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College of William and Mary

Publication Date

Spring 2015

Program Name

Nepal: Tibetan and Himalayan Peoples

Abstract

Before 1953, the year that Edmund Hillary and Tenzing Norgay summited Everest, almost all Sherpas were subsistence farmers, traders, and herders. But ever since the 1980’s, Sherpas have taken over the trekking industry in this region. The increase of tourism and the monopolization of this industry have altered the livelihoods of Sherpas in Solu Khumbu. However, most tourism related research on Solu Khumbu has been done primarily on upper Khumbu, which has been affected by tourism drastically differently than Solu. I will be doing a case study of how the changes in tourism have affected Junbesi, a popular agriculture based town on a major route to Everest. I conducted 7 interviews with various residents of Junbesi including schoolteachers, lodge owners, and shopkeepers. I first asked questions about what kinds of things were changing tourism over time, and then I asked specific questions on how tourism had affected agriculture, economy, the physical geography and environment, culture, labor, and education. Everyone I interviewed was on the same page about the questions of factors of change but most had different opinions about how tourism had affected the specific part of their lives. However, what I was surprised about was that reoccurring trend of nonchalance about the trend of decreasing tourism and how the village viewed the future of their economy. Their nonchalance made me examine more deeply the implications of what tourism had done to Junbesi and how the village had been reacting and using tourism in ways, that one might not originally think.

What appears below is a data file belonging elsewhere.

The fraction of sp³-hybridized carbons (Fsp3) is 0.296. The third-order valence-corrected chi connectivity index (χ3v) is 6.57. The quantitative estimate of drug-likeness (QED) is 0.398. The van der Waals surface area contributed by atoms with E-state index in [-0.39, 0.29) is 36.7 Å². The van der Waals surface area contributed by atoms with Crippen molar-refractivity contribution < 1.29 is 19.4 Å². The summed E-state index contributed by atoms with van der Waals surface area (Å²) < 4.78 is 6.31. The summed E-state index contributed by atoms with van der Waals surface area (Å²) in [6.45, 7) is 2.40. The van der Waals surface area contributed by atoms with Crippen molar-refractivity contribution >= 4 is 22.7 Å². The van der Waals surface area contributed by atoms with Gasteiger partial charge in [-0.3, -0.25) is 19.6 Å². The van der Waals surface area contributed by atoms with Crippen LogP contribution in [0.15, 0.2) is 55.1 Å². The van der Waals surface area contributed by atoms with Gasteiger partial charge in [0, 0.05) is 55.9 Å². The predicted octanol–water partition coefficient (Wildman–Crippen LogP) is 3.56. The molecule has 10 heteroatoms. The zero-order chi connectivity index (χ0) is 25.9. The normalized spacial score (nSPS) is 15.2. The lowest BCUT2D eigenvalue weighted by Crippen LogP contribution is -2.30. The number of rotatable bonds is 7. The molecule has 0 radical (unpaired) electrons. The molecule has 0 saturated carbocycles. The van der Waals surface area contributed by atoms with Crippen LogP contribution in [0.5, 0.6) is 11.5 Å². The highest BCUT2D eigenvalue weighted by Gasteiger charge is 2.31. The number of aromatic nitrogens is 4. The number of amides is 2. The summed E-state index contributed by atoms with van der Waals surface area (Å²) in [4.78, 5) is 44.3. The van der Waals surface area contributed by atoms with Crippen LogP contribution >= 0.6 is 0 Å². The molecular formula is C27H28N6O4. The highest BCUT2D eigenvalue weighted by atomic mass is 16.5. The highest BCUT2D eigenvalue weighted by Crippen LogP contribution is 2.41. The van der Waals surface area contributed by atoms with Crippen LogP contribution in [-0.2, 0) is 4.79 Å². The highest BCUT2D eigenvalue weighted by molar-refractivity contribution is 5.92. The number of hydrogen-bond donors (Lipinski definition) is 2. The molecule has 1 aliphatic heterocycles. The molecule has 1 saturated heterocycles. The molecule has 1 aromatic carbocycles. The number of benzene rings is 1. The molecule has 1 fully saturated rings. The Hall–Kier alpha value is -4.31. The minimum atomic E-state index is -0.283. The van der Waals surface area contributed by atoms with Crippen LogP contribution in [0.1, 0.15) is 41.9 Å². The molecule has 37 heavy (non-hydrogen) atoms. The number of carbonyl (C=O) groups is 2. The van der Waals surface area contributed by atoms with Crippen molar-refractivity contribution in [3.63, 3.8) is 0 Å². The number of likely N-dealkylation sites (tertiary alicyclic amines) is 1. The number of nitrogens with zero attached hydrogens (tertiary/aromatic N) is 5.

Disciplines

Agricultural and Resource Economics | Asian Studies | Community-Based Research | Family, Life Course, and Society | Growth and Development | Place and Environment | Sociology of Culture | Tourism | Work, Economy and Organizations

 

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